My name is Jenni, and my alcoholic mother plays a role in how I drink alcohol.
I wish that I could just have nights that are chalked-up as drunken mistakes. But because my mom drank and abused alcohol everyday for the majority of her adult life, I am not able to have “drunken mistakes.” They are considered a problem and when I drink too much, I am faced with the harsh reality of people telling me I “have a problem.”
Even though my mom has been sober for 10 years, I can’t help but think, “not fair, mom. You were the one with a drinking problem, and I watched you do it in your darkest years.” I remember promising myself, “I won’t be like that.”
So I’m not. But there’s an occasional time when I have a drink, that turns to five, that turns to a body shot and dancing on the coyote ugly bar…where I wake up the next day with a harsh hangover: 1) I can’t do that ever again 2) I need to talk with those closest to me, those that I disappointed in my drunken path of destruction from the night before, and 3) I make a decision to take a break from drinking.
I can count my drunken mistakes on one hand, maybe two if you include my college years. I’ve been to AA meetings, taken addiction courses, read Adult Children of Alcoholics, and I still feel like my drunken mistakes aren’t over. Another one will happen, so is that the problem? I say, sip happens.
A glass of wine after the kids are asleep is enjoyable. A few drinks out at date night dinner is a treat. I look forward to sipping on something for those special social occasions; and society glorifies drinking with happy hours and wine tastings – because sip happens everywhere.
Unfortunately, as an adult child of an alcoholic (ACOA) drinking alcohol can’t just be drinking alcohol for me. It comes with all this baggage. Sipping alcohol affects my social situations, personal interactions, family moments, marriage…it feels like it touches every part of my life.
I read the laundry list, which is 14 traits of an ACOA, and one of the traits that I can strongly identify with is: we became addicted to excitement. As an ACOA, I seek excitement and as an adult, alcohol is consumed in a lot of those exciting life moments. I can say the problem is when I seek excitement, sip happens.
Sip Happened – now it’s time for a break.
After my night of overindulgent-drinking at coyote ugly, I felt ready to drink again within weeks to help take the edge off at home. Mainly because it was 2020 and coronavirus just hit Michigan with a quarantine. I felt ready to day-drink like the rest of my neighbors. But, I made a promise to myself for the season of lent to not consume alcohol and I stuck to my original goal and timeline with little trouble. Based on my experiences, I would recommend the following guidelines for taking a break from alcohol:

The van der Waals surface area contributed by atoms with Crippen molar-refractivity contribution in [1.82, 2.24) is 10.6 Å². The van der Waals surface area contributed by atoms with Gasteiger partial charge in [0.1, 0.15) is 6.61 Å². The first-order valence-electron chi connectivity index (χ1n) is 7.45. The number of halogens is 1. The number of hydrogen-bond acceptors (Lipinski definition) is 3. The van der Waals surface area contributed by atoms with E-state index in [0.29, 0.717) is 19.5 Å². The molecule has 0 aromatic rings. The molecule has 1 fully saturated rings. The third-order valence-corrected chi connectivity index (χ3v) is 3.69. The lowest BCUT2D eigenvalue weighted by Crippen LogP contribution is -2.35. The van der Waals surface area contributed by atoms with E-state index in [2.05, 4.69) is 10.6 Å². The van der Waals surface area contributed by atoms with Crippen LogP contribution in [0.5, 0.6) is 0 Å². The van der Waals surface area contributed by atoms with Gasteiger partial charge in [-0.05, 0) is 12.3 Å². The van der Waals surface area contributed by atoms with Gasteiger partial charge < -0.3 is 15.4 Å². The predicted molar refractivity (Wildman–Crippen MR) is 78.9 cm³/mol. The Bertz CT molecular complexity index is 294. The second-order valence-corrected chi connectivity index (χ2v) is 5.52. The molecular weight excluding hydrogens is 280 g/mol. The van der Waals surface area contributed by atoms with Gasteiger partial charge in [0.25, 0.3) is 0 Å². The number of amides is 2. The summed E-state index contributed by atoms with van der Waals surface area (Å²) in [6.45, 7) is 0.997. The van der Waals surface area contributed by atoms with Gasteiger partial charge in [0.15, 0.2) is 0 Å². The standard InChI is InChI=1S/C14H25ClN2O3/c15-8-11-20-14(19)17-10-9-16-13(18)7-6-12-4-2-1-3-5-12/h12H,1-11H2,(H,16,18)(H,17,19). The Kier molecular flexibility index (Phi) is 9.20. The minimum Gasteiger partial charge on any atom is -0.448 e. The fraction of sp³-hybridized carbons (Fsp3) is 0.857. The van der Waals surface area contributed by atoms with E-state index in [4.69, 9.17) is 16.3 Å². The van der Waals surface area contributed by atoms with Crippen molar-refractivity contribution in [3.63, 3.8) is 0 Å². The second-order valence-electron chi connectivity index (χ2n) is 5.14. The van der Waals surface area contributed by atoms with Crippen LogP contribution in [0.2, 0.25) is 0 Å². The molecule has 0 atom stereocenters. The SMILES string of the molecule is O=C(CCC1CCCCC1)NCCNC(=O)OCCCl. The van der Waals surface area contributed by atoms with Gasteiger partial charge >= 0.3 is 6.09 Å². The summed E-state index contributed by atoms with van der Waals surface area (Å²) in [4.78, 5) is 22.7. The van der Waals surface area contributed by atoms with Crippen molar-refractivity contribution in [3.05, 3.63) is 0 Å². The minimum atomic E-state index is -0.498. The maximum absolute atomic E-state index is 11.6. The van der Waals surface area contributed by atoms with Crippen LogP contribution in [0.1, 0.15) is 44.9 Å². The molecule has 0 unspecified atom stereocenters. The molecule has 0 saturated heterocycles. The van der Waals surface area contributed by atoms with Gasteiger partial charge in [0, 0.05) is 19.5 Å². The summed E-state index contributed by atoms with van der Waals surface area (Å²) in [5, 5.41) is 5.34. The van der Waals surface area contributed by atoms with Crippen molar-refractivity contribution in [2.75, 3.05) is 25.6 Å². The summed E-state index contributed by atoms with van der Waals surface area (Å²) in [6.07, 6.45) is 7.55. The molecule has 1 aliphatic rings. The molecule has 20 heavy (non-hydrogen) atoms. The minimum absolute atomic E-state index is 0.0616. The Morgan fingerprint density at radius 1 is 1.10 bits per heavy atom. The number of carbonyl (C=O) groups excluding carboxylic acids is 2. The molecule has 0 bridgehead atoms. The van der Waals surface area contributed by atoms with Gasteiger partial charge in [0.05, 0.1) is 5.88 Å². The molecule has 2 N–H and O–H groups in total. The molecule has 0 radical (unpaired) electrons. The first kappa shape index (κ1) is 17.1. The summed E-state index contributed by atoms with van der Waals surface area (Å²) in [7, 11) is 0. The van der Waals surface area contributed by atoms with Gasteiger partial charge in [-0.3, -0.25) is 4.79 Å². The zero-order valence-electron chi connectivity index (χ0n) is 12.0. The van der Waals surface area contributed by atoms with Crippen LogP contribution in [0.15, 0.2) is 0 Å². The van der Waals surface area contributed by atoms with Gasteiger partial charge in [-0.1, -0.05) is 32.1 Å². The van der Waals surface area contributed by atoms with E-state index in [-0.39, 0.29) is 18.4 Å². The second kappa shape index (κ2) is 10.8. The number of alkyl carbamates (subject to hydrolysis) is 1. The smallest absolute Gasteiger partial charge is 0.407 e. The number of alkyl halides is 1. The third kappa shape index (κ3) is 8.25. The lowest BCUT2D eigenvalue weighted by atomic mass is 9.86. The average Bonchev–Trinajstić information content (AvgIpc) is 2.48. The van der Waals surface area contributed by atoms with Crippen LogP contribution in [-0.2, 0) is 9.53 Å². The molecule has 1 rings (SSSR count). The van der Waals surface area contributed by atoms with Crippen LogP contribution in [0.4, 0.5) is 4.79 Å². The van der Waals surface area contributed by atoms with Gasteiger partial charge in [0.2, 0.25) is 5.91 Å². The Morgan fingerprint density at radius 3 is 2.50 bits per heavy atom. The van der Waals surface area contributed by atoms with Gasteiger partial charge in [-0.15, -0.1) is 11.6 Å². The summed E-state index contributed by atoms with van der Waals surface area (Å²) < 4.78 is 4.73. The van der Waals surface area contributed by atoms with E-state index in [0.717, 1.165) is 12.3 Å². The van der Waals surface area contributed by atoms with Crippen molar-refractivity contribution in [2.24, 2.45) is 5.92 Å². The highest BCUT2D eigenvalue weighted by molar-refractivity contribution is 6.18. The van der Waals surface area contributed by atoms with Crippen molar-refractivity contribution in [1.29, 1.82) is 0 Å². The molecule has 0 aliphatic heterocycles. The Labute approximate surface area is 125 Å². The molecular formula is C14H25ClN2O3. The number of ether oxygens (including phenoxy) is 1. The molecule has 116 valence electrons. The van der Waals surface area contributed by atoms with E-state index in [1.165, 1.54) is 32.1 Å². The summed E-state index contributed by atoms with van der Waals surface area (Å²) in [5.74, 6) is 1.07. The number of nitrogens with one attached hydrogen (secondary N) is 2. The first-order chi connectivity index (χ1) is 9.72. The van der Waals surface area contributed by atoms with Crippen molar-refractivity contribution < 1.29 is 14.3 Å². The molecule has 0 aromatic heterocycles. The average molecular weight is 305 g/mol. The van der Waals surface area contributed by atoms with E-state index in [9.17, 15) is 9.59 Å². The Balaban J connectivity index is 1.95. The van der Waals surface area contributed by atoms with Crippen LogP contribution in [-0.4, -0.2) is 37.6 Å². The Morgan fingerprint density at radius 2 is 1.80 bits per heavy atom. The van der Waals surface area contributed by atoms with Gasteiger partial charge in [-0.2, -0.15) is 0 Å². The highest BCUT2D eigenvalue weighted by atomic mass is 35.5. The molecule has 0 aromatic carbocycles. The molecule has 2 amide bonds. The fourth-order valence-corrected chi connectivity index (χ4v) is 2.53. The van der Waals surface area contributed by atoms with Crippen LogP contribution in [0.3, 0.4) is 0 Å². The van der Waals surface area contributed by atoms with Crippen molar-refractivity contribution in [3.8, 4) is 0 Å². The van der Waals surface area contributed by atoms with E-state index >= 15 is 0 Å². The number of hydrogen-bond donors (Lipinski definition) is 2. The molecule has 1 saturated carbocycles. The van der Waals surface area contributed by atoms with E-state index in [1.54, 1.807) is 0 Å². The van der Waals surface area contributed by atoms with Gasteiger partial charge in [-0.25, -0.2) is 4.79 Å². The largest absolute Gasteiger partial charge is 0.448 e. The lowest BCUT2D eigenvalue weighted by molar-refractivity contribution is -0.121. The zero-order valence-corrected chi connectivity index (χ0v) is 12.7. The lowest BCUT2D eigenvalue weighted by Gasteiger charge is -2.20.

- Set a goal – with a date – and stick to it!
- Keep your support system updated*
- Seek literature or meetings through AA or ACOA
- In social situations, prepare to drink non-alcoholic beverages that are enjoyable!
- Keep a diary – your journey while taking a break is important and a time for reflection.
- Give yourself a lot of credit! When your goal is met, what will your reward be?
*YOU need to be the one to call your closest friends and/or your immediate family to tell them how you are doing. Take responsibility and hold yourself accountable for those open communication lines. This is hard to do alone – so I encourage being the leader of that support system for yourself.
My drunken mistakes have turned into a string of lessons learned throughout the years, and the time-off I decide to take from drinking gives me ample time to think about why I do it and why I look forward to sipping again one day.
Note from my Mom: I take full responsibility for my actions and I’m sad that I put you kids through those years. I wish I could go back, but I can’t…
my response: I wouldn’t be who I am today without you, Mom. I love you.